Everything You Need to Know About Vaginal pH

In case you haven’t noticed, vaginas are complex. On the one hand, they’re self-cleaning and go through a lot during childbirth. On the other hand, we’re constantly reminded that they’re also a “delicate environment,” which requires a balanced pH. But that sounds more like a biology project than a body part. What are we really talking about when we mention “vaginal pH”? We’ve asked a few OB-GYNs to weigh in.

What is vaginal pH?

According to Dr. Mache Seibel, an OB-GYN, it’s helpful to think of the vagina in more familiar terms. 

“Think of a swimming pool and how the pH has to be adjusted for optimum conditions,” he tells SheKnows. “When conditions are optimal, it prevents algae from growing in the pool. The vagina is an ecosystem with lots of bacteria naturally living there; pH is a measurement of the ‘acidity’ or ‘alkalinity’ of the vagina,” he says. “When the pH of the vagina is in ideal, the levels of ‘good’ and ‘bad’ bacteria are in balance and the vaginal ecosystem is healthy.” 

Similarly, Dr. Lauren Streicher, an OB-GYN and medical director of the Northwestern Medicine Center for Sexual Medicine and Menopause and associate clinical professor of obstetrics and gynecology at Northwestern University, tells SheKnows that most people with vaginas don’t realize the vagina is an ecosystem that requires a balanced environment to remain healthy. Normal bodily functions — like menstruation, sex and hormonal changes — can throw off that balance, she says, adding that the result can be odor and discomfort. 

“Many women never have the benefit of a frank, open discussion about vaginal health and the importance of maintaining a healthy pH balance ‘down there,’” Streicher explains. “Healthy pH and beneficial lactobacillus are the keys to reducing the risk of vaginal issues.”

What’s a "normal" vaginal pH?

The pH scale has a range of 1 to 14; 7 is neutral (and the pH of water), with anything less than 7 being acidic and anything greater than 7 being alkaline, Seibel notes.

Believe it or not, vaginas are naturally acidic, he says.

“Most people think of acid as bad (as in your esophagus),” Dr. Mary Jane Minkin, an OB-GYN and clinical professor of obstetrics and gynecology at Yale University, tells SheKnows. “However, in the vagina, acid is good, and a good pH in the vagina is, say, in the 4 to 4.5 range.”

So, what keeps the vagina acidic? According to Minkin, "good guy" bacteria known as lactobacilli make acid. “When the vagina gets dry, for example, with menopause — low estrogen states — the vaginal cells lose glycogen, which is a delicious substance for lactobacilli,” she explains. “Without glycogen, lactobacilli lose their major nutrient and die off.”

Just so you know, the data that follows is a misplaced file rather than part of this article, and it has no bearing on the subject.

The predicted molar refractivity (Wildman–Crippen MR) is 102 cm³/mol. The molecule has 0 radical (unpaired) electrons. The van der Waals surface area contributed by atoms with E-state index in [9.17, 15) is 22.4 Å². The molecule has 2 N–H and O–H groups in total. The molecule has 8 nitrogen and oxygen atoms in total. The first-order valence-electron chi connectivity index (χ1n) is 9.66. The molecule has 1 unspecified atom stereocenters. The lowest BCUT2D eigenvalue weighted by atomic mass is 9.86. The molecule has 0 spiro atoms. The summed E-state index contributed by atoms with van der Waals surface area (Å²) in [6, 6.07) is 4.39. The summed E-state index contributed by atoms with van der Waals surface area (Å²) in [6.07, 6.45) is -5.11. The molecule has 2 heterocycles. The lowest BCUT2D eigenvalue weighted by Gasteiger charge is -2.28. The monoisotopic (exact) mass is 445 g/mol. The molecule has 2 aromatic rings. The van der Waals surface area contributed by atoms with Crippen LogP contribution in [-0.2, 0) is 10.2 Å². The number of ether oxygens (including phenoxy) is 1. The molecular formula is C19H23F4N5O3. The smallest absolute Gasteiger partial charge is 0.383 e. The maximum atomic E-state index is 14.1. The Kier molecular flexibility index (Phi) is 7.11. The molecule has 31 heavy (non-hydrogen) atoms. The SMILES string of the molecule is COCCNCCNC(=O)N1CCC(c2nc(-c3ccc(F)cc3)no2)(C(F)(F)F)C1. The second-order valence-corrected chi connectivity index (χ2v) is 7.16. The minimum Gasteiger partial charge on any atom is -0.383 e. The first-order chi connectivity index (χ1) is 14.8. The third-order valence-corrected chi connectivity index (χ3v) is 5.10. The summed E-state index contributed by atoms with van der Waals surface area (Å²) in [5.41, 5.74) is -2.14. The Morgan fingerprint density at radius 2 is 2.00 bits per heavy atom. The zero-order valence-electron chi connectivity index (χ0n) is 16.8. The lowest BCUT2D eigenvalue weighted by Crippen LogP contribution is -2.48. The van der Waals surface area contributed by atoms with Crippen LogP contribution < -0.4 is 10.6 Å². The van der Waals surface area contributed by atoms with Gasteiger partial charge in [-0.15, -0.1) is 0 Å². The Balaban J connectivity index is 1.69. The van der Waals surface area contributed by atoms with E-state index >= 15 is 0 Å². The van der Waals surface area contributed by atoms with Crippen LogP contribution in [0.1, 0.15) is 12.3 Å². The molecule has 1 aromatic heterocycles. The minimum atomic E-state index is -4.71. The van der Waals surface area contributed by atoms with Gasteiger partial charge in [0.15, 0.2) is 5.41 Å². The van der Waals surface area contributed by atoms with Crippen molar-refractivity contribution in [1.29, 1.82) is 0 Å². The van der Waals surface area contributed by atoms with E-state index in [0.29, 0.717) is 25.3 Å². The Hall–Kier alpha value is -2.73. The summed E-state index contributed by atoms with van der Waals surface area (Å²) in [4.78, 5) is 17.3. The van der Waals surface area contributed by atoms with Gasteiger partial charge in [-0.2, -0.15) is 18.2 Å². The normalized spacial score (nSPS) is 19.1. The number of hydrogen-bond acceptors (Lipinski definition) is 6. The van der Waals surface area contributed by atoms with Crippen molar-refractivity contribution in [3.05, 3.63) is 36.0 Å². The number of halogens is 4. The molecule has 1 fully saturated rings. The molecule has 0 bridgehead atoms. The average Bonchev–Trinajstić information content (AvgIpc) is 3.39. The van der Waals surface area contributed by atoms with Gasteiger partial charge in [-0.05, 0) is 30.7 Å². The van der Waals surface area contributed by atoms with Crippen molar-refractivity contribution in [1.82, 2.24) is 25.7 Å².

What throws off vaginal pH balance?

When the vagina is either too acidic or too alkaline, bacterial overgrowth can occur, which leads to vaginal discharge and/or discomfort, Seibel says. 

But as Streicher notes, a range of normal vaginal events can trigger elevated pH levels on a regular basis. According to Streicher, these include:

Periods: The pH of blood is 7.4, which is much more alkaline than normal vaginal pH, which can lead to elevated vaginal pH.

Sex: Semen has a pH of 7.1 to 8 and can increase vaginal pH.

Hormones: Pregnancy, menopause and your normal monthly cycle can cause hormone changes that alter vaginal pH.

Seibel adds two more to the list:

Antibiotics: Taking antibiotics not only kill the bad bacteria, but also the good ones that keep the vagina more acidic.

Douching: Douching washes out the normal vaginal bacteria. For that reason, douching is no longer recommended.

How do you know if something is off down there? Seibel says that symptoms of a vagina without a normal pH include itching, burning, foul odor and unusual discharge. 

If you want to test your vaginal pH at home, Seibel says that the best method is to purchase pH paper at the drugstore. When you get home, hold the paper against the wall of your vagina for a few seconds, and then compare the color of the paper with the color chart that is provided. There are also several commercially available pH test kits at drugstores, he adds. 

If the test results indicate that your vaginal pH is way off or if you’re experiencing unusual symptoms, it’s a good idea to see your doctor to make sure you stay in balance. 

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